Forced to work and learn from home
In 2019, a research found that more than 520 million people on the continent logged onto the internet. Within the time under discussion, more Africans were on the internet than those who did the same in North America, Latin America and the Middle East.
The percentage of Africans who have access to the internet has more than doubled in a decade. In 2011, it was about 14% – now, roughly 40%.
But this growth has not come with a whole lot in digital and internet employment opportunities. An overwhelming majority of white-collar “9 to 5” jobs on the continent are still carried out in brick-and-mortar offices.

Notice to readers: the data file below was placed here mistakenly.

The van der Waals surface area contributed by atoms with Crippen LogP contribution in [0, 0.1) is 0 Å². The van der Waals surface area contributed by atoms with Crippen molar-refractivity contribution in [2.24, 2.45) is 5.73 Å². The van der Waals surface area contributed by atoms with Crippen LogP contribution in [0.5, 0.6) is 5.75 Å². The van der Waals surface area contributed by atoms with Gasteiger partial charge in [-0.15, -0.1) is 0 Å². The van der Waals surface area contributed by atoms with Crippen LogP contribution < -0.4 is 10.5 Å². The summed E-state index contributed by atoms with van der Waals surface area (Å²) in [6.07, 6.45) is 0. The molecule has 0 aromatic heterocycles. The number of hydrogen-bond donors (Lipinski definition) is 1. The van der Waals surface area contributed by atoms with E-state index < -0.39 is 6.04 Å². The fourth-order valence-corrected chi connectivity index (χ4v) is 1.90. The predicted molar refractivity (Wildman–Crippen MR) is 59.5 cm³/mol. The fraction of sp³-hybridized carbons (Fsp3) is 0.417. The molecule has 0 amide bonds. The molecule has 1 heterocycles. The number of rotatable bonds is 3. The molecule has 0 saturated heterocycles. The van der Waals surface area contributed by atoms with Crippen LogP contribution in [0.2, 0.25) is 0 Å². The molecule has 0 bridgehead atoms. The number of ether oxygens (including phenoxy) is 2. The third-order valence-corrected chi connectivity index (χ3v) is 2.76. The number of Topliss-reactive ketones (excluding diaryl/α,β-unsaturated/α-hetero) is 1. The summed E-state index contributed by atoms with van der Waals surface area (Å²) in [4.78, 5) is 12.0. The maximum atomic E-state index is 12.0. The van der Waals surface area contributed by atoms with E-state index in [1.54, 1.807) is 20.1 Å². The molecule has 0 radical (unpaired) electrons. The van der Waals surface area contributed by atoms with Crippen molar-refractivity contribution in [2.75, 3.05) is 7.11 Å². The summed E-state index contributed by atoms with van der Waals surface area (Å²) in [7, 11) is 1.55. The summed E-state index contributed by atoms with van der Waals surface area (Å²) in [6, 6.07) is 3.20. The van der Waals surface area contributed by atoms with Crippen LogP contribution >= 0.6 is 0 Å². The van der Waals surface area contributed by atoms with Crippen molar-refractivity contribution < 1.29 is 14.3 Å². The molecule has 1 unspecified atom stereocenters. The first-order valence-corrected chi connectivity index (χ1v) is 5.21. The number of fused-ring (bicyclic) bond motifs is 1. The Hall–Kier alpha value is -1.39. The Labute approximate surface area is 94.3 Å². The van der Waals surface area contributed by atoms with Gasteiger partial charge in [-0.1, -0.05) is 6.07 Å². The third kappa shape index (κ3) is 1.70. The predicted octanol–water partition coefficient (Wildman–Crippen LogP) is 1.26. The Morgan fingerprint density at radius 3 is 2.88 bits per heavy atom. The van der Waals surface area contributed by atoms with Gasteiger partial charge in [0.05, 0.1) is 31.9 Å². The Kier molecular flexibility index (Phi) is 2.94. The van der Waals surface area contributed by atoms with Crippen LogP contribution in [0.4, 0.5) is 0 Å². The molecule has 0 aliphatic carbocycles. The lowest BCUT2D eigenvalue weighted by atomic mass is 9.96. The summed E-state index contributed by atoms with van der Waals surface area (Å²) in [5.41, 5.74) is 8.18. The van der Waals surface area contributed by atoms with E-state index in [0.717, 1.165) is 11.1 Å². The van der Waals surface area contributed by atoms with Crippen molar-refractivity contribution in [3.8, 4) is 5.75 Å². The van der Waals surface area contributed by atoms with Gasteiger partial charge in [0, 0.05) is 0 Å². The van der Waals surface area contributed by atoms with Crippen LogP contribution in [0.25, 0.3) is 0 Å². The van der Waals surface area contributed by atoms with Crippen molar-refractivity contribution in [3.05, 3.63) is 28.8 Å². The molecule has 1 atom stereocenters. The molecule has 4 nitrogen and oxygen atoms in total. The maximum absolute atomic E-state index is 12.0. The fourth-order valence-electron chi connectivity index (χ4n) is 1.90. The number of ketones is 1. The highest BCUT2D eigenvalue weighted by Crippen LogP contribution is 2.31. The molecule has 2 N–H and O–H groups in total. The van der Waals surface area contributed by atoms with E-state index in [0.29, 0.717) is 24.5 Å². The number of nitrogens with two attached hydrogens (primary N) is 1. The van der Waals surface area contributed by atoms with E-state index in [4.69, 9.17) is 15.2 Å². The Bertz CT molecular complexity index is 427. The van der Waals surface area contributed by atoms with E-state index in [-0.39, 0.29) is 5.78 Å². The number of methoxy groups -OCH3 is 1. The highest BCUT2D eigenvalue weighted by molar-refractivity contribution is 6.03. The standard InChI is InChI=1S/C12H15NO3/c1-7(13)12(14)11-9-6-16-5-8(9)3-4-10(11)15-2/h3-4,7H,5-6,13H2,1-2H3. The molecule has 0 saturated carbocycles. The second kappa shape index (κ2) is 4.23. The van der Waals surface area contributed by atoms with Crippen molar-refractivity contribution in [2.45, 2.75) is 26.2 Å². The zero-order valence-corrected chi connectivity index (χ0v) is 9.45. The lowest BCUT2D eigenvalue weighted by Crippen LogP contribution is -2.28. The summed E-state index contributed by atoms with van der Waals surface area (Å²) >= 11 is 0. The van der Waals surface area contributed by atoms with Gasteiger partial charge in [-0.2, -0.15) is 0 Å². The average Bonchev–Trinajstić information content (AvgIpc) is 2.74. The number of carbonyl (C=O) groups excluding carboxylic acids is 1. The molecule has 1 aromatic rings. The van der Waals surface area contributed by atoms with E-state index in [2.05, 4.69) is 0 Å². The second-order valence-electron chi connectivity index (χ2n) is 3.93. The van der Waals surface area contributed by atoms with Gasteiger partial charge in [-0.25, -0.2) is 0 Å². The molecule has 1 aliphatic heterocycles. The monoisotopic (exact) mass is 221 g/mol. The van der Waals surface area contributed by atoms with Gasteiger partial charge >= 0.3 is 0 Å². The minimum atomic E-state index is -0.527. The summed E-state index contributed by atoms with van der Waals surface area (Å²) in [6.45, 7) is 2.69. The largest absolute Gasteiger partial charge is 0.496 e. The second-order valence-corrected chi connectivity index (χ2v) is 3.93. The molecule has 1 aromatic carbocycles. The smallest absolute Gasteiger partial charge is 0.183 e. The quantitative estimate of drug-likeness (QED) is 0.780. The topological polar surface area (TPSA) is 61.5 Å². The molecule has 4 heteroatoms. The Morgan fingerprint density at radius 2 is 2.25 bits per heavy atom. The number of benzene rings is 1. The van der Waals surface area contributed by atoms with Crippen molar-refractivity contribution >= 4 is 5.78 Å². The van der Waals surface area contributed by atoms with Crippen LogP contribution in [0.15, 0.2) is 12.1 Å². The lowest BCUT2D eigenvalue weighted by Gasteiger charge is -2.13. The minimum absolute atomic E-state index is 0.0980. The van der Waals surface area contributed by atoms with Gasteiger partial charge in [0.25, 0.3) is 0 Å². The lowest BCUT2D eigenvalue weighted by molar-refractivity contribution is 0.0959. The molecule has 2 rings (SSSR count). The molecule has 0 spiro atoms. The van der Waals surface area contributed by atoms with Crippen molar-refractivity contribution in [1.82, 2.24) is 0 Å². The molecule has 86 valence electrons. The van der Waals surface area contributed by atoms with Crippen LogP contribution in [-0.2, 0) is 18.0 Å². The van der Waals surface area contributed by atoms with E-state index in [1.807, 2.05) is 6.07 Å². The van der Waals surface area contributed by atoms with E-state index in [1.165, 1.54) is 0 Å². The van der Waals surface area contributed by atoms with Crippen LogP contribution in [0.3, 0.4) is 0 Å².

The panic over coronavirus pandemic has forced those people with the means and ability to work from home to do so. In Morocco, Egypt, South Africa, Kenya and Nigeria, governments have strongly encouraged private employers to let employees work from home.
Similar trends have been noted in the education sector. Ashesi University in Ghana, for instance, has given 10GB in internet data to its students so they could join online classes.